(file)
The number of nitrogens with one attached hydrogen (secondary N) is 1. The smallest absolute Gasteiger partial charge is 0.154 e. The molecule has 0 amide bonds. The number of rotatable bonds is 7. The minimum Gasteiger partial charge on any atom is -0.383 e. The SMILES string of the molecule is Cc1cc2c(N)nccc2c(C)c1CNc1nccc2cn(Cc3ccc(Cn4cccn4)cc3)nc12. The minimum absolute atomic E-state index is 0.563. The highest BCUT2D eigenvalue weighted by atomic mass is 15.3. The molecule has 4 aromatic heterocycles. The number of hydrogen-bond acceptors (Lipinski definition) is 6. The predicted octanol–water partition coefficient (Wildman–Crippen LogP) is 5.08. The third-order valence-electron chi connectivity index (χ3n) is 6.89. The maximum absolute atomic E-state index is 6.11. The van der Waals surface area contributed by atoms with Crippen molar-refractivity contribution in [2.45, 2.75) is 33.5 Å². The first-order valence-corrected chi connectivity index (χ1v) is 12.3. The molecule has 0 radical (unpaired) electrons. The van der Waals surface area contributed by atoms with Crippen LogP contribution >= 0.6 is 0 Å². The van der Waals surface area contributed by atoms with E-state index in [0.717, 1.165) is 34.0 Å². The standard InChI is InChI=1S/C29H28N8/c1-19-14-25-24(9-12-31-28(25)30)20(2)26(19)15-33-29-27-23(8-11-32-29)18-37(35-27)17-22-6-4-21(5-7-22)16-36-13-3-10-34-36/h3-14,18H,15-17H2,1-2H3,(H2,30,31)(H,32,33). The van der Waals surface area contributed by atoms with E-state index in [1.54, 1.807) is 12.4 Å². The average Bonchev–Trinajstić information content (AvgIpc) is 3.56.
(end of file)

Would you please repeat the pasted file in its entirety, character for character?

The number of nitrogens with one attached hydrogen (secondary N) is 1. The smallest absolute Gasteiger partial charge is 0.154 e. The molecule has 0 amide bonds. The number of rotatable bonds is 7. The minimum Gasteiger partial charge on any atom is -0.383 e. The SMILES string of the molecule is Cc1cc2c(N)nccc2c(C)c1CNc1nccc2cn(Cc3ccc(Cn4cccn4)cc3)nc12. The minimum absolute atomic E-state index is 0.563. The highest BCUT2D eigenvalue weighted by atomic mass is 15.3. The molecule has 4 aromatic heterocycles. The number of hydrogen-bond acceptors (Lipinski definition) is 6. The predicted octanol–water partition coefficient (Wildman–Crippen LogP) is 5.08. The third-order valence-electron chi connectivity index (χ3n) is 6.89. The maximum absolute atomic E-state index is 6.11. The van der Waals surface area contributed by atoms with Crippen molar-refractivity contribution in [2.45, 2.75) is 33.5 Å². The first-order valence-corrected chi connectivity index (χ1v) is 12.3. The molecule has 0 radical (unpaired) electrons. The van der Waals surface area contributed by atoms with Crippen LogP contribution >= 0.6 is 0 Å². The van der Waals surface area contributed by atoms with E-state index in [0.717, 1.165) is 34.0 Å². The standard InChI is InChI=1S/C29H28N8/c1-19-14-25-24(9-12-31-28(25)30)20(2)26(19)15-33-29-27-23(8-11-32-29)18-37(35-27)17-22-6-4-21(5-7-22)16-36-13-3-10-34-36/h3-14,18H,15-17H2,1-2H3,(H2,30,31)(H,32,33). The van der Waals surface area contributed by atoms with E-state index in [1.54, 1.807) is 12.4 Å². The average Bonchev–Trinajstić information content (AvgIpc) is 3.56.